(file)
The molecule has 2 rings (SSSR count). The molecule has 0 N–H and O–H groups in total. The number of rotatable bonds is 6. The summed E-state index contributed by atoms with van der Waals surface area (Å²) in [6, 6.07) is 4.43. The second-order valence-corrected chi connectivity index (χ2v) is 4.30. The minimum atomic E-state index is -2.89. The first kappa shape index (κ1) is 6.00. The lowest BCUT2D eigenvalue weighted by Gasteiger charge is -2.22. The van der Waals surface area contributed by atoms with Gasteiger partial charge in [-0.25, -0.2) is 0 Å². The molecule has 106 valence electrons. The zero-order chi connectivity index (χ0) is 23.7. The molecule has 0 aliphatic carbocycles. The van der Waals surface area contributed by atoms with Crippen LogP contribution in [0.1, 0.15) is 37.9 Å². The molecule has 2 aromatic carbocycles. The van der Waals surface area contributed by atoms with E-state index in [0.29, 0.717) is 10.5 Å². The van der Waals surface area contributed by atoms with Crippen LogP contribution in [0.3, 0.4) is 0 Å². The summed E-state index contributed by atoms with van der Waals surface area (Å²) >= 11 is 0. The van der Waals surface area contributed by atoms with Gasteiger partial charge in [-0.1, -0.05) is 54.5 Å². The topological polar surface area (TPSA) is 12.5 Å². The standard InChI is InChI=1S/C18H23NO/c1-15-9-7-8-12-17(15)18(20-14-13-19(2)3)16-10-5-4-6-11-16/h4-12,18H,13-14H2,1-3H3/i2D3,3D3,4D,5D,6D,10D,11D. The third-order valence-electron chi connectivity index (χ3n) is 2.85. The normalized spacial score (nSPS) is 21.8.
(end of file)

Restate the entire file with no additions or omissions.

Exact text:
The molecule has 2 rings (SSSR count). The molecule has 0 N–H and O–H groups in total. The number of rotatable bonds is 6. The summed E-state index contributed by atoms with van der Waals surface area (Å²) in [6, 6.07) is 4.43. The second-order valence-corrected chi connectivity index (χ2v) is 4.30. The minimum atomic E-state index is -2.89. The first kappa shape index (κ1) is 6.00. The lowest BCUT2D eigenvalue weighted by Gasteiger charge is -2.22. The van der Waals surface area contributed by atoms with Gasteiger partial charge in [-0.25, -0.2) is 0 Å². The molecule has 106 valence electrons. The zero-order chi connectivity index (χ0) is 23.7. The molecule has 0 aliphatic carbocycles. The van der Waals surface area contributed by atoms with Crippen LogP contribution in [0.1, 0.15) is 37.9 Å². The molecule has 2 aromatic carbocycles. The van der Waals surface area contributed by atoms with E-state index in [0.29, 0.717) is 10.5 Å². The van der Waals surface area contributed by atoms with Crippen LogP contribution in [0.3, 0.4) is 0 Å². The summed E-state index contributed by atoms with van der Waals surface area (Å²) >= 11 is 0. The van der Waals surface area contributed by atoms with Gasteiger partial charge in [-0.1, -0.05) is 54.5 Å². The topological polar surface area (TPSA) is 12.5 Å². The standard InChI is InChI=1S/C18H23NO/c1-15-9-7-8-12-17(15)18(20-14-13-19(2)3)16-10-5-4-6-11-16/h4-12,18H,13-14H2,1-3H3/i2D3,3D3,4D,5D,6D,10D,11D. The third-order valence-electron chi connectivity index (χ3n) is 2.85. The normalized spacial score (nSPS) is 21.8.